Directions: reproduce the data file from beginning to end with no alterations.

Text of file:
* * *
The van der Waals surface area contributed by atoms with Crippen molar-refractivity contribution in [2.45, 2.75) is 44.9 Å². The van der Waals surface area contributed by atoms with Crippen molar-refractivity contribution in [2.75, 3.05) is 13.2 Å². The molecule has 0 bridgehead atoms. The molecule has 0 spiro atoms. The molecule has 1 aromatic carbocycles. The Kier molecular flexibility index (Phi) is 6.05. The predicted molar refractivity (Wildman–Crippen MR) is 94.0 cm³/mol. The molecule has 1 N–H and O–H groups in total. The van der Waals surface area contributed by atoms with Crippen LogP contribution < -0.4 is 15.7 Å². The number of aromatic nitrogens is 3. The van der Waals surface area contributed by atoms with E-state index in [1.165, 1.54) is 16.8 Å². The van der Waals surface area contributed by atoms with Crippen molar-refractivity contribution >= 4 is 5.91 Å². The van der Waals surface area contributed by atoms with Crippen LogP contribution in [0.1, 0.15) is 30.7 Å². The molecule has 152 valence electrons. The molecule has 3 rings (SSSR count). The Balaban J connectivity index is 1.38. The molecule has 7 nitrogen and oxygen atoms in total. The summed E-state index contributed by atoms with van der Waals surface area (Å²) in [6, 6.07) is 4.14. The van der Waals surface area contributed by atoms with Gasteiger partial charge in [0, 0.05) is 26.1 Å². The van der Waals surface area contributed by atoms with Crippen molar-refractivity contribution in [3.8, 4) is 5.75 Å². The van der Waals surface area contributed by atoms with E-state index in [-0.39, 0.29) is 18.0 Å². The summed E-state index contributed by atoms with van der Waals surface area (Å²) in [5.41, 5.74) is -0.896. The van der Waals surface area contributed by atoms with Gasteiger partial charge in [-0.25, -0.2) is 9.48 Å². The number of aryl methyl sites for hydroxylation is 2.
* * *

The van der Waals surface area contributed by atoms with Crippen molar-refractivity contribution in [2.45, 2.75) is 44.9 Å². The van der Waals surface area contributed by atoms with Crippen molar-refractivity contribution in [2.75, 3.05) is 13.2 Å². The molecule has 0 bridgehead atoms. The molecule has 0 spiro atoms. The molecule has 1 aromatic carbocycles. The Kier molecular flexibility index (Phi) is 6.05. The predicted molar refractivity (Wildman–Crippen MR) is 94.0 cm³/mol. The molecule has 1 N–H and O–H groups in total. The van der Waals surface area contributed by atoms with Crippen LogP contribution < -0.4 is 15.7 Å². The number of aromatic nitrogens is 3. The van der Waals surface area contributed by atoms with E-state index in [1.165, 1.54) is 16.8 Å². The van der Waals surface area contributed by atoms with Crippen molar-refractivity contribution >= 4 is 5.91 Å². The van der Waals surface area contributed by atoms with Crippen LogP contribution in [0.1, 0.15) is 30.7 Å². The molecule has 152 valence electrons. The molecule has 3 rings (SSSR count). The Balaban J connectivity index is 1.38. The molecule has 7 nitrogen and oxygen atoms in total. The summed E-state index contributed by atoms with van der Waals surface area (Å²) in [6, 6.07) is 4.14. The van der Waals surface area contributed by atoms with Gasteiger partial charge in [0, 0.05) is 26.1 Å². The van der Waals surface area contributed by atoms with Crippen molar-refractivity contribution in [3.8, 4) is 5.75 Å². The van der Waals surface area contributed by atoms with E-state index in [-0.39, 0.29) is 18.0 Å². The summed E-state index contributed by atoms with van der Waals surface area (Å²) in [5.41, 5.74) is -0.896. The van der Waals surface area contributed by atoms with Gasteiger partial charge in [-0.25, -0.2) is 9.48 Å². The number of aryl methyl sites for hydroxylation is 2.